According to a ranking source in the Kremlin, Russia-NATO interaction in the light of bloc expansion and admission of seven new members - Bulgaria, Latvia, Lithuania, Romania, Slovakia, Slovenia and Estonia - on March 29 will be at the top of the agenda of the talks with NATO Secretary General Jaap de Hoop Scheffer. It is his first visit to Russia in the new capacity.
The Kremlin believes that Russia-NATO interaction in the interests of stronger security and stability in Europe and the world largely proceeds within the framework of the NATO-Russia Council set up in 2002. "In the two years since its establishment, the Council proved viable and developed into a sufficiently effective mechanism of political consultations and practical co-operation," said the Kremlin source. Permanent political dialogue between the 20 Council members helped to reach mutual agreement and bring closer together the sides' stands on outstanding issues on the agenda of Russia-NATO relations.
"We have set up about a score of permanent specialised groups that are working for practical results," said the interlocutor. "We have made a good start in crisis management, counter-terrorism, non-proliferation of weapons of mass destruction, theatre missile defence, and emergency civilian planning, and we are stepping up military co-operation."
In his words, the current agenda includes the harmonisation of the military capabilities of Russia and NATO, including the development of operational compatibility of units of the Council member states through joint exercises.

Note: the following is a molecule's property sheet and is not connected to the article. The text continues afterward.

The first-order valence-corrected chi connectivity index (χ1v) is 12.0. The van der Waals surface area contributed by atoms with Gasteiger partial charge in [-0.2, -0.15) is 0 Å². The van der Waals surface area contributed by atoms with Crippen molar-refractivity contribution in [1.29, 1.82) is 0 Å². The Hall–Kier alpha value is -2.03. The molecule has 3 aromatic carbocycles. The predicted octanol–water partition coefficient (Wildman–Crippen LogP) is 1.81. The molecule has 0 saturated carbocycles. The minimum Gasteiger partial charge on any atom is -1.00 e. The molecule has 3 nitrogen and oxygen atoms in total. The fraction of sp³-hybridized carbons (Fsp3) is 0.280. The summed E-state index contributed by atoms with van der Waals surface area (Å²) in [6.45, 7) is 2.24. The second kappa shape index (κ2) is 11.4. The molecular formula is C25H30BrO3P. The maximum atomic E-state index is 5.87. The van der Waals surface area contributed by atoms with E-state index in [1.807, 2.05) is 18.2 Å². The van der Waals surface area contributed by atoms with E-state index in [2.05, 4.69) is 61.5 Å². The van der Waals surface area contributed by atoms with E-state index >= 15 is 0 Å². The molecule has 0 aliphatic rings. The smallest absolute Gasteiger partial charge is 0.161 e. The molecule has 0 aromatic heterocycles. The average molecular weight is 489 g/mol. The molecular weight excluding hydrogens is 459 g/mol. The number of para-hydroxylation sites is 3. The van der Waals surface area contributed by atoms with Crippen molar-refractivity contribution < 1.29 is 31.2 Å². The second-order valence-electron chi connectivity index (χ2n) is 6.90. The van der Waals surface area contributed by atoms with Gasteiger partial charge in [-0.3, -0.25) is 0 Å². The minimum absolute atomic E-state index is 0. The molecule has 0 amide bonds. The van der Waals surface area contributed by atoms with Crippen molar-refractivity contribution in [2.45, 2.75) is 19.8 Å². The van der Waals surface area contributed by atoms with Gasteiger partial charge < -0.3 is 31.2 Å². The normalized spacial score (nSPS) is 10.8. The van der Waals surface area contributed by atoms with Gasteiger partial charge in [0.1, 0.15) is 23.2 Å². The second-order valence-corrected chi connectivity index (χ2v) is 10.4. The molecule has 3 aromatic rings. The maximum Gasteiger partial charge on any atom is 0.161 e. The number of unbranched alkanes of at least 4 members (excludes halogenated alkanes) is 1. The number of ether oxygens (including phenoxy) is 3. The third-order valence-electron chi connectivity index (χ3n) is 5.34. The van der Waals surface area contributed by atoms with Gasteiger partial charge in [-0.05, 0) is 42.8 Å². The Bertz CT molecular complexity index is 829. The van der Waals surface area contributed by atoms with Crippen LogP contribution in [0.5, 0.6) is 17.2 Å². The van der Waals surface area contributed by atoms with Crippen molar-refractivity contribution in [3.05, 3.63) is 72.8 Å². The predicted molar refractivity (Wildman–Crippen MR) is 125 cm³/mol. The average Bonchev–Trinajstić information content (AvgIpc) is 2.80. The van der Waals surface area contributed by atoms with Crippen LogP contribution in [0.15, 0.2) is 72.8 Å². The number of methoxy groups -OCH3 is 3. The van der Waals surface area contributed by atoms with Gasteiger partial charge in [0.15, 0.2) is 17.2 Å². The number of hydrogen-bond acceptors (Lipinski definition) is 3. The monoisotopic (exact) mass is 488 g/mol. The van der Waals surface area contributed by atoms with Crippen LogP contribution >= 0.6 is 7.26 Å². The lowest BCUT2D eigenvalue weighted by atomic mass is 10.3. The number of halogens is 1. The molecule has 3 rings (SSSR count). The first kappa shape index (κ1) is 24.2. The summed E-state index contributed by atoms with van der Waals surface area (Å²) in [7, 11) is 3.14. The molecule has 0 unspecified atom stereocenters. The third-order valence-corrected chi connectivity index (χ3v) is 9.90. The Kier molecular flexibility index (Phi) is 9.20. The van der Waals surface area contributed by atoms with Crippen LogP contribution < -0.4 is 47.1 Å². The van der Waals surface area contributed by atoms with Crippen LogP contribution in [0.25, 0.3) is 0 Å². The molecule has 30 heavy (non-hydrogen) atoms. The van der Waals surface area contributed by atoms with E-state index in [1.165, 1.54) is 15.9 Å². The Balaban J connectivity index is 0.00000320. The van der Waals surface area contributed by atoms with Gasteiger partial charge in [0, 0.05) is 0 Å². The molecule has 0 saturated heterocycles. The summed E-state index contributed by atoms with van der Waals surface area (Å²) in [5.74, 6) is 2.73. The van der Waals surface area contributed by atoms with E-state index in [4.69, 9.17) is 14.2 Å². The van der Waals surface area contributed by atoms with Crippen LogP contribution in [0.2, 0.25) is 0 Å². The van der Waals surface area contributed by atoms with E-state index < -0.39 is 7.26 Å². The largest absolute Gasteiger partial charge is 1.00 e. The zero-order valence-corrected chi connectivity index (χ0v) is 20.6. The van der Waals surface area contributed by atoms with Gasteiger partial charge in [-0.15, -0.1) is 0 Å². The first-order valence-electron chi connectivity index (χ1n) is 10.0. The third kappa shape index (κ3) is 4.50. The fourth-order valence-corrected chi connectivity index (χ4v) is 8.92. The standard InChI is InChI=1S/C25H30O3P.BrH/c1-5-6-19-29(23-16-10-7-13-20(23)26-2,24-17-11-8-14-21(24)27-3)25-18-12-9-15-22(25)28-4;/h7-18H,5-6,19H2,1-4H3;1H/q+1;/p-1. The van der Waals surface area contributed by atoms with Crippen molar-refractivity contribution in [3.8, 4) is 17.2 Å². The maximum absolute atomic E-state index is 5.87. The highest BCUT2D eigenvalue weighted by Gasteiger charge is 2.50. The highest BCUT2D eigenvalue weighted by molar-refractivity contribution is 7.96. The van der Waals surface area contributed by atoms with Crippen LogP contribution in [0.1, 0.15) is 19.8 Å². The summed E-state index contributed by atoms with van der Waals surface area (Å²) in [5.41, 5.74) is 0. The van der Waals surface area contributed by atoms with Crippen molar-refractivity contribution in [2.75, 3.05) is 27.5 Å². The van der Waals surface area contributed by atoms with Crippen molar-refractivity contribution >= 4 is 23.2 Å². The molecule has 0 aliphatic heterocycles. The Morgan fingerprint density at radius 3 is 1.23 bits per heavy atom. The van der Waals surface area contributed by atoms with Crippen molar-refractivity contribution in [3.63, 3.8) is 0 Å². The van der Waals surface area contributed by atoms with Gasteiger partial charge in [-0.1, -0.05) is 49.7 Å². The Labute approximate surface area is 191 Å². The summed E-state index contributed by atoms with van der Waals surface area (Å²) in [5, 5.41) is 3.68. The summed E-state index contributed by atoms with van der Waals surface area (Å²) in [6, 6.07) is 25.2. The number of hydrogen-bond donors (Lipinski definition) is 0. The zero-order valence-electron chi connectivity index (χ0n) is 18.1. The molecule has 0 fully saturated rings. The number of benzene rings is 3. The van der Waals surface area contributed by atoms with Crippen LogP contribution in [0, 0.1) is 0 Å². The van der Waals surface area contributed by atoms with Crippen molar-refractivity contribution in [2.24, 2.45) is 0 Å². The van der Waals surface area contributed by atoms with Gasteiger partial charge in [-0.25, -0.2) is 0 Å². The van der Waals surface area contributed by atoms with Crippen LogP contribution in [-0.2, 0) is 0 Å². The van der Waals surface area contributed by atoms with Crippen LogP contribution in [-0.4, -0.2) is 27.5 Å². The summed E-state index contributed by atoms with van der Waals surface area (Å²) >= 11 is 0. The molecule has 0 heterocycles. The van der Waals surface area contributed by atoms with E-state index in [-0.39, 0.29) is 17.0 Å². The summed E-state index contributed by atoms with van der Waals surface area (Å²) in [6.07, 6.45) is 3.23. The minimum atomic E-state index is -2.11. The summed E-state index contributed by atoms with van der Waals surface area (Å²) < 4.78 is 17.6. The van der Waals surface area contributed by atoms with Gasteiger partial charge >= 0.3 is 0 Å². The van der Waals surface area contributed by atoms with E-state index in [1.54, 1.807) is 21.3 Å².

At the same time, the admission to the bloc of the three Baltic countries and Slovenia, which are not signatory of the November 19, 1990 CFE treaty, will change the European security situation because the treaty obligations to limit armed forces do not spread to these countries, the Kremlin representative pointed out.
"Besides, the NATO expansion is accompanied by actions that worry the Russian public," said the source. "Demonstration flights of AWACS planes were recently held close to the Russian border and four F-16 fighters have been deployed in Lithuania, allegedly for intercepting 'air terrorists'. This does not correspond to the spirit and guidelines of the current Russia-NATO partnership.
"The ratification of the CFE Adjustment treaty is still on the Russia-NATO agenda. The CFE treaty is the cornerstone of European security and we will keep searching for compromise solutions that would ensure its adjustment as soon as possible," concluded the Kremlin interlocutor.